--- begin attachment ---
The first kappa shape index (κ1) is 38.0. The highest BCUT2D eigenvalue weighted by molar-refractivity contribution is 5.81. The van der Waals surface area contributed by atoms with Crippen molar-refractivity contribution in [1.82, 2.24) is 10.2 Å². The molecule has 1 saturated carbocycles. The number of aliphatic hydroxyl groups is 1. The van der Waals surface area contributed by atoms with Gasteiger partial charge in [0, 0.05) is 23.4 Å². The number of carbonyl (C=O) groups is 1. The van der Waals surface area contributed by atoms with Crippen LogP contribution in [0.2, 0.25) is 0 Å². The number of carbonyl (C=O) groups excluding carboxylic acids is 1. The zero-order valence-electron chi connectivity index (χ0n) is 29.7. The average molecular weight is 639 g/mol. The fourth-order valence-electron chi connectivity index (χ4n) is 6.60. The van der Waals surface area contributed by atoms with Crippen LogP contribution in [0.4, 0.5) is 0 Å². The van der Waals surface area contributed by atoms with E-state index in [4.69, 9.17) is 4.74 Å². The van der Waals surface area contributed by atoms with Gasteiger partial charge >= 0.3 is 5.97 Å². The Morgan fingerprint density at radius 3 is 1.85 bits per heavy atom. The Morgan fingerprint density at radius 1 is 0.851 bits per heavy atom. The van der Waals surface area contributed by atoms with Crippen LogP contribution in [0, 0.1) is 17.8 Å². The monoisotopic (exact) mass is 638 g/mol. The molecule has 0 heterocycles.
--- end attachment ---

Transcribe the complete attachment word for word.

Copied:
The first kappa shape index (κ1) is 38.0. The highest BCUT2D eigenvalue weighted by molar-refractivity contribution is 5.81. The van der Waals surface area contributed by atoms with Crippen molar-refractivity contribution in [1.82, 2.24) is 10.2 Å². The molecule has 1 saturated carbocycles. The number of aliphatic hydroxyl groups is 1. The van der Waals surface area contributed by atoms with Gasteiger partial charge in [0, 0.05) is 23.4 Å². The number of carbonyl (C=O) groups is 1. The van der Waals surface area contributed by atoms with Crippen LogP contribution in [0.2, 0.25) is 0 Å². The number of carbonyl (C=O) groups excluding carboxylic acids is 1. The zero-order valence-electron chi connectivity index (χ0n) is 29.7. The average molecular weight is 639 g/mol. The fourth-order valence-electron chi connectivity index (χ4n) is 6.60. The van der Waals surface area contributed by atoms with Crippen LogP contribution in [0.4, 0.5) is 0 Å². The van der Waals surface area contributed by atoms with E-state index in [4.69, 9.17) is 4.74 Å². The van der Waals surface area contributed by atoms with Gasteiger partial charge >= 0.3 is 5.97 Å². The Morgan fingerprint density at radius 3 is 1.85 bits per heavy atom. The Morgan fingerprint density at radius 1 is 0.851 bits per heavy atom. The van der Waals surface area contributed by atoms with Crippen LogP contribution in [0, 0.1) is 17.8 Å². The monoisotopic (exact) mass is 638 g/mol. The molecule has 0 heterocycles.